Jog when you see a Photographer


The phone buzzed.

I think I’ll be at the Vancouver marathon. Want to walk a half with me?

If you walk slow.


I’m jet lagged, but yes.

My problem with commitment is when I say yes, I’m all in, so I’ve cultivated a lifestyle of avoiding the affirmative — those “maybe” buttons on Facebook are a godsend. But know; there’s really a binary person with a ton of judgment behind all those woolly maybes.

Without a maybe I caught up in person with Esther after three and half years. We had first met at the Austin Film Festival (the Driskill Bar, naturally) in 2011. She was a force of nature then and remains so. 

The last time we crossed paths she gave me a swim routine (how to swim a mile faster) helping me negotiate the gloom of winter. Prior to I was only a fair weather pool fiend. Esther btw would have been a contender for Olympic gold if the 10km outdoor was available in her heyday — her 10km indoor being eight minutes faster than the current outdoor world record — and all the more remarkable because of a serious heart condition. 

She’s young enough to go back, but both her shoulders are blown, and frankly, she’s moved on, she’ll be on the Hill shortly helping shape tax policy.

Early in the half marathon I noticed the pace. It was faster than my imagined slow. I made one quip and zipped it. The course took care of concerns. Knowing a course is a huge advantage; to me it was series of shorter walks, the vistas ever changing of glass, concrete, trees, and sea. Blue skies and cool morning air allied with jazz performers in pyjamas, official support and impromptu unofficial support eased the way. 

I smiled and wondered if I was as old and lame as I appeared to the young bystanders. Jesus, we’re only walking! Maybe it’s the act of walking and bringing up the rear in a race that makes the lameness a fair assumption. Not to be blasé — and it’s not the same — but I walk everywhere, and if I’m not walking, I’m cycling, and hey, I swim. Perhaps my three-week regime of eating every non-meat product in sight (a special nod to chocolate zuchinni muffins and chips) was telling. My runners were ten years old, my shorts twelve, both good enough for a 21.1km stroll and a little bit of air guitar. A pair of feet, what more do you need.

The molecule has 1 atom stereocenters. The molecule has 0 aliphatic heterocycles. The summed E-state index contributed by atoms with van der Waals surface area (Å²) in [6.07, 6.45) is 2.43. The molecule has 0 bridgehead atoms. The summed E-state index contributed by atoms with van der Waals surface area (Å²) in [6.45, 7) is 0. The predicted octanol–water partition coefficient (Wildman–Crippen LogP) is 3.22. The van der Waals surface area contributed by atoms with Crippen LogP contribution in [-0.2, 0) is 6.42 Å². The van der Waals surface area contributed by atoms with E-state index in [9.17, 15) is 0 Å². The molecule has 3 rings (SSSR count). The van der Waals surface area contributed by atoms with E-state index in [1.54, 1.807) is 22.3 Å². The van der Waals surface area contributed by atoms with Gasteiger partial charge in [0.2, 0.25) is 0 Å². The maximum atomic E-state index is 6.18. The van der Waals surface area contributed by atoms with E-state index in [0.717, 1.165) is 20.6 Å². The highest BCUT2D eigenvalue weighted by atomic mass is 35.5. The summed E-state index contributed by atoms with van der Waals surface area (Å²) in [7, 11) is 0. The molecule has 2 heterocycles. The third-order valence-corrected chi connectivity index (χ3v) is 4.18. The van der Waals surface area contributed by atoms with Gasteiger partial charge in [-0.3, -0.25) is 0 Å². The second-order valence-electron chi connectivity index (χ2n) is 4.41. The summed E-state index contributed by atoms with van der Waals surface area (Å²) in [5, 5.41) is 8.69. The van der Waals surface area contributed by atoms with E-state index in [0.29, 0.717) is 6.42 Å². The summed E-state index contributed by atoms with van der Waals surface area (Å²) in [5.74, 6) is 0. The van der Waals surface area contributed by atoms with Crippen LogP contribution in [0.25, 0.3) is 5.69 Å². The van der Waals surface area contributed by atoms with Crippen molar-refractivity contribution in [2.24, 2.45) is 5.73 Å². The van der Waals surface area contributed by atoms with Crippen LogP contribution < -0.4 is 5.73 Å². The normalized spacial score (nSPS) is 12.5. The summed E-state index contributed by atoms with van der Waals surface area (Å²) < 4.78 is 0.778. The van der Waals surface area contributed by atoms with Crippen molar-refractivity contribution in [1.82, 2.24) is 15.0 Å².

Esther isn’t blasé. I had the privilege of offering notes on her memoir last year. It’s the #MeToo movement in book form. It’s a candid, heartbreaking and uplifting account of the three lifetimes she’s lived through domestic abuse, PTSD, and becoming the unlikeliest ultra runner ever, through which the memoir is framed. It’s extraordinary. I learned I could never truly understand what it’s like to have PTSD, and I’m okay with that because PTSD never goes away, its venom hovers around every corner ready to swipe your life away. To witness a force of nature, a life being destroyed through one cruel event after another, then rebuild, patchwork, to the realization of knowing she’ll be okay will never leave.

We met at Austin because she’s a talented writer, a semi-finalist (in the Nicholl’s too) at the time. She would win another competition and be recognized by the top rung of NBC. All these years I wouldn’t know the hell she went through, and to a degree nor would Esther with her memories suppressed. And here she was in Vancouver, this expert on US tax code, motivational speaker, and mother, advising when to take electrolytes, to jog a little bit every mile to help the muscles, and decreeing the most important rule of all, jog when you see a photographer. 

Before the run, her partner asked me not to let her do anything stupid. As if I could. Bring on the Cheshire cat. After 21km I had to stretch the limbs and run. I assured her we’d cross the line together. I galloped away, plenty left in the tank (I swim, remember) and when I was done turned back expecting to see Esther a good distance away. Not a chance. We ran the last 50m together. Esther said I finished just ahead of her, the video disagrees. 

*Thank you to all the volunteers and the people of Vancouver for your support adding to the experience and notion of running the whole course next year.

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